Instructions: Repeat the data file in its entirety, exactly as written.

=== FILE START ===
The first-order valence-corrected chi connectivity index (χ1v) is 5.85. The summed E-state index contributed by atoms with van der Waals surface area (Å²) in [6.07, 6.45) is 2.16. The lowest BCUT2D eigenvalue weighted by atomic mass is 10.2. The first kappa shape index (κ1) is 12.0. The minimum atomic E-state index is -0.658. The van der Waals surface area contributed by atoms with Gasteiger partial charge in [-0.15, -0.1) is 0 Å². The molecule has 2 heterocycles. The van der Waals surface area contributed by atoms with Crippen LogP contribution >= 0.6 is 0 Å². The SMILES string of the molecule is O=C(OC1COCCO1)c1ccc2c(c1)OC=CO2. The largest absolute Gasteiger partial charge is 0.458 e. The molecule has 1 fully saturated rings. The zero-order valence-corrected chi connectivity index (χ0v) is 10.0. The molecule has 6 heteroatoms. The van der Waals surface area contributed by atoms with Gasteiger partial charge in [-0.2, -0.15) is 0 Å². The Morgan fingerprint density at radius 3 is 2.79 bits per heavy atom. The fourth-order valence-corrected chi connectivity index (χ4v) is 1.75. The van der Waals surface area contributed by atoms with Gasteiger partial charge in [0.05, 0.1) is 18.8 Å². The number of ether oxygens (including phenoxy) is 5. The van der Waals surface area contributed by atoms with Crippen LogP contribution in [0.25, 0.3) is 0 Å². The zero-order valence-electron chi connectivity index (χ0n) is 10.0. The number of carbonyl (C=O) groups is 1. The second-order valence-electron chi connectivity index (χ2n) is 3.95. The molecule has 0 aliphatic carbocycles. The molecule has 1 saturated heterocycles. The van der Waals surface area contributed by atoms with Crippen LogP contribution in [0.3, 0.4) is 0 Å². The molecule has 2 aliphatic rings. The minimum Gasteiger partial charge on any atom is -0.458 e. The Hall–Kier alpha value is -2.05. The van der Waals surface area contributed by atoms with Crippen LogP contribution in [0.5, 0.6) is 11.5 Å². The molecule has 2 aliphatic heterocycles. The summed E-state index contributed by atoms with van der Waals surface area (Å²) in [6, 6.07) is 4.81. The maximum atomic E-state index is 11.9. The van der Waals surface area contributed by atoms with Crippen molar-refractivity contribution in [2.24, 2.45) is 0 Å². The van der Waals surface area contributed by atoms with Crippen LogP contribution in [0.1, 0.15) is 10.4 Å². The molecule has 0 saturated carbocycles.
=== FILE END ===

The first-order valence-corrected chi connectivity index (χ1v) is 5.85. The summed E-state index contributed by atoms with van der Waals surface area (Å²) in [6.07, 6.45) is 2.16. The lowest BCUT2D eigenvalue weighted by atomic mass is 10.2. The first kappa shape index (κ1) is 12.0. The minimum atomic E-state index is -0.658. The van der Waals surface area contributed by atoms with Gasteiger partial charge in [-0.15, -0.1) is 0 Å². The molecule has 2 heterocycles. The van der Waals surface area contributed by atoms with Crippen LogP contribution >= 0.6 is 0 Å². The SMILES string of the molecule is O=C(OC1COCCO1)c1ccc2c(c1)OC=CO2. The largest absolute Gasteiger partial charge is 0.458 e. The molecule has 1 fully saturated rings. The zero-order valence-corrected chi connectivity index (χ0v) is 10.0. The molecule has 6 heteroatoms. The van der Waals surface area contributed by atoms with Gasteiger partial charge in [-0.2, -0.15) is 0 Å². The Morgan fingerprint density at radius 3 is 2.79 bits per heavy atom. The fourth-order valence-corrected chi connectivity index (χ4v) is 1.75. The van der Waals surface area contributed by atoms with Gasteiger partial charge in [0.05, 0.1) is 18.8 Å². The number of ether oxygens (including phenoxy) is 5. The van der Waals surface area contributed by atoms with Crippen LogP contribution in [0.25, 0.3) is 0 Å². The zero-order valence-electron chi connectivity index (χ0n) is 10.0. The number of carbonyl (C=O) groups is 1. The second-order valence-electron chi connectivity index (χ2n) is 3.95. The molecule has 0 aliphatic carbocycles. The molecule has 1 saturated heterocycles. The van der Waals surface area contributed by atoms with Crippen LogP contribution in [0.3, 0.4) is 0 Å². The molecule has 2 aliphatic rings. The minimum Gasteiger partial charge on any atom is -0.458 e. The Hall–Kier alpha value is -2.05. The van der Waals surface area contributed by atoms with Crippen LogP contribution in [0.5, 0.6) is 11.5 Å². The molecule has 2 aliphatic heterocycles. The summed E-state index contributed by atoms with van der Waals surface area (Å²) in [6, 6.07) is 4.81. The maximum atomic E-state index is 11.9. The van der Waals surface area contributed by atoms with Crippen molar-refractivity contribution in [2.24, 2.45) is 0 Å². The van der Waals surface area contributed by atoms with Crippen LogP contribution in [0.1, 0.15) is 10.4 Å². The molecule has 0 saturated carbocycles.